The role of parental stress, mother’s childhood abuse and perceived consequences of violence in predicting attitudes and attribution in favor of corporal punishment

Journal article
Canadian CW research

Clément, Marie-Ève
Chamberland, Claire

Journal of Child & Family Studies, Volume 18, Number 2, pp. 163-171.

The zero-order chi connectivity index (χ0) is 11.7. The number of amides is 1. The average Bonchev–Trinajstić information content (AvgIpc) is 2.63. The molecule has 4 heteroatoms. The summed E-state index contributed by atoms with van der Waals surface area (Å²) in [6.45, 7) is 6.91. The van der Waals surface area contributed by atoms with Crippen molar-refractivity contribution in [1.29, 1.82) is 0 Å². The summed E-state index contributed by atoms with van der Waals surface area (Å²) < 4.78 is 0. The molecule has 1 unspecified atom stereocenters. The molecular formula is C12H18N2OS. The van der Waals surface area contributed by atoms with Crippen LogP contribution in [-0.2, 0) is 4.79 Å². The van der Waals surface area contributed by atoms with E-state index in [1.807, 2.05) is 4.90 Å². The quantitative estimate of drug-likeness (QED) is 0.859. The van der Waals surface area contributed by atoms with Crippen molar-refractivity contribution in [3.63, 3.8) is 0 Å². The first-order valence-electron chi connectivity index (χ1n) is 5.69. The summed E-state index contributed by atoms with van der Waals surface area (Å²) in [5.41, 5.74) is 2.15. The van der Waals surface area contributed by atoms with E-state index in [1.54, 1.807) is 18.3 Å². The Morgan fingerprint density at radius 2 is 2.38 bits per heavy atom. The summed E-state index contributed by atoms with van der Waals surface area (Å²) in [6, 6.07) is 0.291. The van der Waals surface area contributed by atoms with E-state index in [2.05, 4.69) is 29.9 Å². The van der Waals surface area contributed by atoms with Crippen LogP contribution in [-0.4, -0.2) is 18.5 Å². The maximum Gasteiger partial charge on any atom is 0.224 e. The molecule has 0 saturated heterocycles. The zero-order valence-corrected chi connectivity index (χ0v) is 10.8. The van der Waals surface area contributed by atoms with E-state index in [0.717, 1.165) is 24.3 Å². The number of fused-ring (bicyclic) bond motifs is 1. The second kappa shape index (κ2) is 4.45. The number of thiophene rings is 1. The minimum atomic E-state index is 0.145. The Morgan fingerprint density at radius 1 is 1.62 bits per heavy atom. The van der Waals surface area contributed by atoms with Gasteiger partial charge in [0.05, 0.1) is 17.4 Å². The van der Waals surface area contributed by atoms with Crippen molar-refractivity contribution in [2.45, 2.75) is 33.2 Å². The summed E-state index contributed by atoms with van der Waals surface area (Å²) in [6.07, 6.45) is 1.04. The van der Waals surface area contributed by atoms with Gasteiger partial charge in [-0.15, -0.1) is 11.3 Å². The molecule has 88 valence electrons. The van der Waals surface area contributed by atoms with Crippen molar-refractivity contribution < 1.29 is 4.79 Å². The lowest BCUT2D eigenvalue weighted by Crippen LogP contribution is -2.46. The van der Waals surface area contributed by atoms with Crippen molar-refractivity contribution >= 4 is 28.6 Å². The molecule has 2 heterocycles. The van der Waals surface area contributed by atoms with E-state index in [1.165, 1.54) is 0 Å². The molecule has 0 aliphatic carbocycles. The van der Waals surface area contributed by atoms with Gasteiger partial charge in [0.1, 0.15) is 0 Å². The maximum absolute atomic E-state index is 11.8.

We investigate maternal attitudes toward corporal punishment and the attribution of blame to the child on the basis of data gathered from a population survey of a representative sample of mothers and mother figures. A total of 3,148 women living at least half of the time with a child participated in a telephone survey. The independent variables included in the multivariate model predicting maternal attitudes and attributions include the child’s, the mother’s and the family’s characteristics and social support. Results of the multiple regression analysis demonstrate the unique contribution of variables according to the mother’s characteristics (mother’s sensitivity to the consequences of violence, mother’s experience of childhood violence and parental stress related to child’s temperament). These results partially support the importance of prevention programs that would reduce stress and increase the level of parental empathy through the means of parental training

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